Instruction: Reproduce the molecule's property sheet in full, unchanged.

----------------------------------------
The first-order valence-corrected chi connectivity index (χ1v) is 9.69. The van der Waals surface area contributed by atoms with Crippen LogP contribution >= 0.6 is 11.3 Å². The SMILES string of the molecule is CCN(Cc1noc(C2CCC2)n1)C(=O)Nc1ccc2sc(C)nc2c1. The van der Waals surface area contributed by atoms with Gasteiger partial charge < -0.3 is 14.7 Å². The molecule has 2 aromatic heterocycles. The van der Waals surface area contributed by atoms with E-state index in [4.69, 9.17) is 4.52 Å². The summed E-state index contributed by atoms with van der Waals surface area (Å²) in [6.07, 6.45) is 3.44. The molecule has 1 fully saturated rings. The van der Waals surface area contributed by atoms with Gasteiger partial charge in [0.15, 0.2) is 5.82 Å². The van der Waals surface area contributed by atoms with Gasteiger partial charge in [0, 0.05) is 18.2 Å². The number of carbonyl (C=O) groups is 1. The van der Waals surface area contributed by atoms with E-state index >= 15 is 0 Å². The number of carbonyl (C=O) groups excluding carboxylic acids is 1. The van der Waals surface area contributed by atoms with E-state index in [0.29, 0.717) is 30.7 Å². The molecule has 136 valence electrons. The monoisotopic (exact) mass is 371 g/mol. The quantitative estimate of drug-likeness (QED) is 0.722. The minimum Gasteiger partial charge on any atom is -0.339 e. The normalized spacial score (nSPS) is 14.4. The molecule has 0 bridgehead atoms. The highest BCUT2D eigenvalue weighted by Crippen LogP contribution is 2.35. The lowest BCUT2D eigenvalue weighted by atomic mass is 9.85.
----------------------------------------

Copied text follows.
The first-order valence-corrected chi connectivity index (χ1v) is 9.69. The van der Waals surface area contributed by atoms with Crippen LogP contribution >= 0.6 is 11.3 Å². The SMILES string of the molecule is CCN(Cc1noc(C2CCC2)n1)C(=O)Nc1ccc2sc(C)nc2c1. The van der Waals surface area contributed by atoms with Gasteiger partial charge < -0.3 is 14.7 Å². The molecule has 2 aromatic heterocycles. The van der Waals surface area contributed by atoms with E-state index in [4.69, 9.17) is 4.52 Å². The summed E-state index contributed by atoms with van der Waals surface area (Å²) in [6.07, 6.45) is 3.44. The molecule has 1 fully saturated rings. The van der Waals surface area contributed by atoms with Gasteiger partial charge in [0.15, 0.2) is 5.82 Å². The van der Waals surface area contributed by atoms with Gasteiger partial charge in [0, 0.05) is 18.2 Å². The number of carbonyl (C=O) groups is 1. The van der Waals surface area contributed by atoms with E-state index >= 15 is 0 Å². The number of carbonyl (C=O) groups excluding carboxylic acids is 1. The van der Waals surface area contributed by atoms with E-state index in [0.29, 0.717) is 30.7 Å². The molecule has 136 valence electrons. The monoisotopic (exact) mass is 371 g/mol. The quantitative estimate of drug-likeness (QED) is 0.722. The minimum Gasteiger partial charge on any atom is -0.339 e. The normalized spacial score (nSPS) is 14.4. The molecule has 0 bridgehead atoms. The highest BCUT2D eigenvalue weighted by Crippen LogP contribution is 2.35. The lowest BCUT2D eigenvalue weighted by atomic mass is 9.85.